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UPDATE: The Community Solar bill in Pennsylvania has been postponed for the time being. While we cannot say for certain, the delay may be due to the recent COVID-19 pandemic and the increasing economic uncertainty. We will keep updating as we find out more.

New Community Solar Act promises extra income to landowners who install solar.

Landowners will be happy to hear about Pennsylvania’s upcoming House bill 531, which is coming up for review in Spring 2020. It was introduced last year in an amendment of the Alternative Energy Portfolio Standard (AEPS) Act and will act as an accelerant on the number of community solar projects in the state of Pennsylvania.

That’s exciting for landowners because if the bill passes, more landowners will see lease offers from solar developers and the promise of long-term, stable income from solar projects. In a few years, that boost in development will ripple down to communities, who will see an increase in their energy options through solar alternatives to natural gas and other energy sources.

What is Community Solar?

Community solar refers to solar projects installed on land in a remote location that feeds energy into the grid. Businesses or households can then sign up for the community solar farm and receive credits on their monthly bills for their portion of the clean energy. Their bill credits can result in a discount of up to 10% each month.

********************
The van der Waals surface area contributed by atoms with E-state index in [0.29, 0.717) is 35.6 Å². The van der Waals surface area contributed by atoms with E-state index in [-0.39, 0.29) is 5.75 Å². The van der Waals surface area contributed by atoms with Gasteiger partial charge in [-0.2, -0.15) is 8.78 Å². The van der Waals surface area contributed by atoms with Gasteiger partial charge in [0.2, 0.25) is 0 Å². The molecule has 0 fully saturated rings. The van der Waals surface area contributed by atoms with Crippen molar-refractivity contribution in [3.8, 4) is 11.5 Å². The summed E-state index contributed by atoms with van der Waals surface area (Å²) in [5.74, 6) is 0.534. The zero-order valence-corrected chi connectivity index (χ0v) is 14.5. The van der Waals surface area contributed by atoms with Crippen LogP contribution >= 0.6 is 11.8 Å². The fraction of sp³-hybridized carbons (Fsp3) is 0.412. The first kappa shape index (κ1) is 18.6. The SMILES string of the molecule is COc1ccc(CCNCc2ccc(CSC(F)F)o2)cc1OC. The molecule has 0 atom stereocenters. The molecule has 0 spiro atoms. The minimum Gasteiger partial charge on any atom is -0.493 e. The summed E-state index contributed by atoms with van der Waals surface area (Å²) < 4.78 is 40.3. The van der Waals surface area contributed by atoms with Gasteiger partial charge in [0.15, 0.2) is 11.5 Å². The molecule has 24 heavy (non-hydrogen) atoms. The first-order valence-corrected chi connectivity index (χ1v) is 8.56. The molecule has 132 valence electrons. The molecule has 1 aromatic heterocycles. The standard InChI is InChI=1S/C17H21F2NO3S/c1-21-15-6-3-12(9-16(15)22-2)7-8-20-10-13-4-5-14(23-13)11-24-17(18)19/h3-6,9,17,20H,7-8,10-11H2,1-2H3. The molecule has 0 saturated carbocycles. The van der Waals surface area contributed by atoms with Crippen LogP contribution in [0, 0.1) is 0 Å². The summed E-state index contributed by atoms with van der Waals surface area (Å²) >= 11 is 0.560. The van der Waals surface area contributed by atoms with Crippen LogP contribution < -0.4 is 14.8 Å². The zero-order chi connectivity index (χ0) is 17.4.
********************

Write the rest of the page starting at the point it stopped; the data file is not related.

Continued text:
In short, HB531 is going to transform the future of solar in Pennsylvania by accelerating solar project development in the U.S., and landowners will be some of the first to benefit from it. Some of the other positive impacts for the community include:

  • Lowered energy costs through bill credits for businesses and consumers
  • Increased lease income to farmers and landowners
  • Expanded solar project development
  • More local job opportunities
  • Expanded access to energy choice
  • Boost in the local economy

Landowners Generating Income with Solar

Leasing land to install solar can be beneficial to landowners in Pennsylvania in many ways; but ultimately, the primary benefit is the additional stream of income landowners can receive for up to 25 years. Any land that is going unused and is no longer profitable for farming can instead be used to install solar and generate income. This income can greatly improve their quality of life on the farm by helping with day-to-day expenses. For some this extra income is a chance to invest in the future of their children or grandchildren through college funds or leads to early retirement.

Solar Developers Show Interest in Pennsylvania

With HB531 providing the infrastructure to develop solar in Pennsylvania, an increased number of solar developers will shift focus to the state. Paired with the fact that prices of solar have been steadily decreasing and the number of developers has multiplied in recent years, landowners with suitable land should see more offers from solar developers to lease. The domino effect will see more energy choice for a larger number of communities in Pennsylvania.

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